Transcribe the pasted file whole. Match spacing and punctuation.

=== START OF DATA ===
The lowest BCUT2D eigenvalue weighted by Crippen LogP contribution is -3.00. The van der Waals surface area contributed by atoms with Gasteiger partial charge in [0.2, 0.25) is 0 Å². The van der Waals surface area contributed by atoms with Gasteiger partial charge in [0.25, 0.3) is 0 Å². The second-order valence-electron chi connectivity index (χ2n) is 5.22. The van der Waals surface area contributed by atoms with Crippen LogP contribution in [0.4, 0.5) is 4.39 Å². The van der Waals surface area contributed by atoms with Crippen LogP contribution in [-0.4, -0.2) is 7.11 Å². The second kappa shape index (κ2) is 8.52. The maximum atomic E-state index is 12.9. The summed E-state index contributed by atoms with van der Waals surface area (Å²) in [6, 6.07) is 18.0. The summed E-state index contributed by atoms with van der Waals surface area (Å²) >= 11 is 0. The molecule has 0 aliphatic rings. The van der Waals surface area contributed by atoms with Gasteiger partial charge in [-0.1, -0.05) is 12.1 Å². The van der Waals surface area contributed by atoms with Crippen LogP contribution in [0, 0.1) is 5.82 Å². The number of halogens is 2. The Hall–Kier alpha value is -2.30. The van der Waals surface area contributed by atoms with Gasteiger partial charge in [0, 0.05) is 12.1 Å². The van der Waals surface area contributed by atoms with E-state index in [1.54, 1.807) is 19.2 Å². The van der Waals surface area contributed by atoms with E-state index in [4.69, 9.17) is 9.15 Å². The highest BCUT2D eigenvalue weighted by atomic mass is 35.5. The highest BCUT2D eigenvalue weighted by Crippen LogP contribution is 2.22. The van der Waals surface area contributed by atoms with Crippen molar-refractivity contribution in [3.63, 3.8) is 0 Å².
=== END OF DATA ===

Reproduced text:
The lowest BCUT2D eigenvalue weighted by Crippen LogP contribution is -3.00. The van der Waals surface area contributed by atoms with Gasteiger partial charge in [0.2, 0.25) is 0 Å². The van der Waals surface area contributed by atoms with Gasteiger partial charge in [0.25, 0.3) is 0 Å². The second-order valence-electron chi connectivity index (χ2n) is 5.22. The van der Waals surface area contributed by atoms with Crippen LogP contribution in [0.4, 0.5) is 4.39 Å². The van der Waals surface area contributed by atoms with Crippen LogP contribution in [-0.4, -0.2) is 7.11 Å². The second kappa shape index (κ2) is 8.52. The maximum atomic E-state index is 12.9. The summed E-state index contributed by atoms with van der Waals surface area (Å²) in [6, 6.07) is 18.0. The summed E-state index contributed by atoms with van der Waals surface area (Å²) >= 11 is 0. The molecule has 0 aliphatic rings. The van der Waals surface area contributed by atoms with Gasteiger partial charge in [-0.1, -0.05) is 12.1 Å². The van der Waals surface area contributed by atoms with Crippen LogP contribution in [0, 0.1) is 5.82 Å². The number of halogens is 2. The Hall–Kier alpha value is -2.30. The van der Waals surface area contributed by atoms with Gasteiger partial charge in [0, 0.05) is 12.1 Å². The van der Waals surface area contributed by atoms with E-state index in [1.54, 1.807) is 19.2 Å². The van der Waals surface area contributed by atoms with E-state index in [4.69, 9.17) is 9.15 Å². The highest BCUT2D eigenvalue weighted by atomic mass is 35.5. The highest BCUT2D eigenvalue weighted by Crippen LogP contribution is 2.22. The van der Waals surface area contributed by atoms with Crippen molar-refractivity contribution in [3.63, 3.8) is 0 Å².